Unless drastic changes are made to the Senate and House Agriculture Committee farm bills, direct payments will be a thing of the past.
In a new study, the USDA’s Economic Research Service has found that, “an abrupt end to the direct payment program could reduce the number of farms with a favorable financial status (profitable farms having relatively low debt burdens) by about 11,000 nationally, or about 2 percent of farms that received direct payments in 2009. The estimated effect varies regionally and is more pronounced in the Delta and Southeast regions, where direct payments per farm tend to be higher, on average, than elsewhere.”
The actual analysis, says Jennifer Ifft, one of the study’s authors, “didn’t take that long. However, the whole process took over a year. When we do reports for the USDA there are several layers of review, editing and whatnot.
“The original motivation was it seemed like there wouldn’t be direct payments in the next farm bill. That (leaning by lawmakers) had been going on for a year, or two.”
With direct payments in jeopardy, “we wanted to use data on hand to conduct the study,” says Ifft. That included the ARMS (Agricultural Resource Management Survey) survey, which contains confidential farm income data as well as a lot of regional data.
“We wanted to lay out the magnitude of direct payments,” says Ifft. “How big are they relative to land values and to revenues at the regional level? What could the potential financial impacts on farms be?”
Among the ERS findings:
• About 21 percent of farms received direct payments, which averaged $8,700 per direct payment farm in 2009.
• Relatively more direct payment farms were in a stronger financial position in 2009 than farms that did not receive direct payments.
• ERS findings indicate that most shifts in financial status for direct payment farms from elimination of direct payments would be a result of lost income and not from lower farmland values.
• Direct payment farms in the Delta and Southeast regions would be most affected by an end to direct payments, which would cause about 13 percent of Delta direct payment farms and 10 percent of Southeast direct payment farms that had favorable status in 2009 to lose this status. These farms would see the most impact because direct payments per farm are higher, on average, in these regions.
Among Ifft’s comments regarding the study:
On the categories farms fall into in the analysis…
“There are four categories of financial status that we use. These are very standard and take into account the balance sheet, the solvency, and income levels.
“‘Favorable’ is a positive net farm income and a debt-to-asset ratio of less than 0.4 (percent).
“‘Marginal’ income is where you have negative farm income with a debt-to-asset ratio of less than 0.4 (percent).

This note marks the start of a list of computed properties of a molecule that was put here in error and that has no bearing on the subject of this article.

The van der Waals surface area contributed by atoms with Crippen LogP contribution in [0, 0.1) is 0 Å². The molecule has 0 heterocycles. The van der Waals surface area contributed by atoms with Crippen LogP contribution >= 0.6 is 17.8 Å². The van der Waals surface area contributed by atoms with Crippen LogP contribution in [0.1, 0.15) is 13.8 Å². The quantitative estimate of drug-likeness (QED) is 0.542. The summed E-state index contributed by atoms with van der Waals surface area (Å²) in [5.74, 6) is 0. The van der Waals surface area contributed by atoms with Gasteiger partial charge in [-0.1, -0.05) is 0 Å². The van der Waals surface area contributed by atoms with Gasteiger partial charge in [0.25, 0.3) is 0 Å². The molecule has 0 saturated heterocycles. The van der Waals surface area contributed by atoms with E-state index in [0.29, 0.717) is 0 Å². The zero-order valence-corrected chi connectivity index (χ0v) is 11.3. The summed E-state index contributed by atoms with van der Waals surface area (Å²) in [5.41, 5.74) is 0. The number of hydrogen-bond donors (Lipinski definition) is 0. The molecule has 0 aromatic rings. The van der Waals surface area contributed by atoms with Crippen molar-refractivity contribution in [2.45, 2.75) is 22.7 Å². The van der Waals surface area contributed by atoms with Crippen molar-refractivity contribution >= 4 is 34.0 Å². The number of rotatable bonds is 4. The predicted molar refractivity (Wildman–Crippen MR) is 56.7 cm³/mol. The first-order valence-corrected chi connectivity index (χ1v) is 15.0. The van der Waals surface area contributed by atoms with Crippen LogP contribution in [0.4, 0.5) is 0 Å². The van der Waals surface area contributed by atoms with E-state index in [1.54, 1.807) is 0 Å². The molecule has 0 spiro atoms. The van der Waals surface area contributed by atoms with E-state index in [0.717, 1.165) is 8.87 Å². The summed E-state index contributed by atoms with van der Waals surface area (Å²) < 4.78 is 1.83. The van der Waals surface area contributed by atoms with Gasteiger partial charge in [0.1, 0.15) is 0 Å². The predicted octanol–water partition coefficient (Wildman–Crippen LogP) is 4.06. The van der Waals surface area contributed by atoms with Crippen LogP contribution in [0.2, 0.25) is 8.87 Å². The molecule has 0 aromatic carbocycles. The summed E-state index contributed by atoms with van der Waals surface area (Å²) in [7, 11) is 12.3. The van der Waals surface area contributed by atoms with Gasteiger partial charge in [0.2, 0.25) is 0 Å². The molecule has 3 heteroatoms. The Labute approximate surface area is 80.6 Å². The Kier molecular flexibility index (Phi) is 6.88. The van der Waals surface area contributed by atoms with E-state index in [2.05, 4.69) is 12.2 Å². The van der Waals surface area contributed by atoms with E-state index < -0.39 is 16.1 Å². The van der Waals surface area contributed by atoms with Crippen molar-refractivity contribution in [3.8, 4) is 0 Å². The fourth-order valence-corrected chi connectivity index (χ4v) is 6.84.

“‘Marginal solvency’ is where you have positive farm income and a debt-to-asset ratio that’s greater than 0.4 (percent).
“‘Vulnerable’ farms have both negative farm income and a debt-to-asset ratio higher than 0.4 (percent).”
I think many readers will be surprised that you’ve found an end to direct payments won’t make that big a difference on many farms. However, you also found the Delta is one of the regions that would be hit the hardest. Can you talk about the Delta region and the Southeast specifically?
“These farms have higher levels of direct payments on average. If you look at 2009 data and take away direct payments, you’d have 13 percent of Delta that would lose ‘favorable’ status if they already had it. Ten percent in the southeast (would lose ‘favorable’ status).
“One thing we found is direct payments are higher, per acre, for cotton, peanuts and rice. Of course, those crops are grown in the Delta and Southeast.
“Also, we looked at direct payments as a share of revenue from program crops – from 2004 through 2008 – it’s in the range of 7 percent in the Delta and Southeast. That’s a substantial share of revenues in these regions and is relatively more important there.”
On the effect of ending direct payments on land values…
“This is something that’s more difficult to measure. We looked at something called ‘the share of capitalized direct payments relative to cropland values.’
“It’s a bit tricky. ‘Capitalized direct payments’ is the present value of all future direct payments assuming they continue indefinitely. That’s an estimate of the contribution to land values. And we know this is a maximum – we don’t think the total impact would be so high.”
In the Delta, “direct payments are relatively higher in relationship to the land values. We don’t see this in the Southeast as much, which could be due to having more urban influence on land values.
Did you take into account the size of farms? Say, 500 acres versus 5,000 acres?
“No. We’d probably have run into sample size issues with the ARMS analysis.
“One thing we did do, though, is limit the analysis to ‘farm businesses.’ A ‘farm business’ is where farming is the primary occupation of the primary operator.
“Farm businesses make up less than half of all farms in the United States. ‘Rural residence farms’ make up a much larger share. However, farm businesses account for over 80 percent of production.”
“We try to mention quite a bit that we’ve used data from 2004 to 2009 in the analysis. Some regions have seen significant increases in income since then – the Corn Belt, the Plains region. In those areas, the impact of an end to direct payments might not be as much as our estimates.”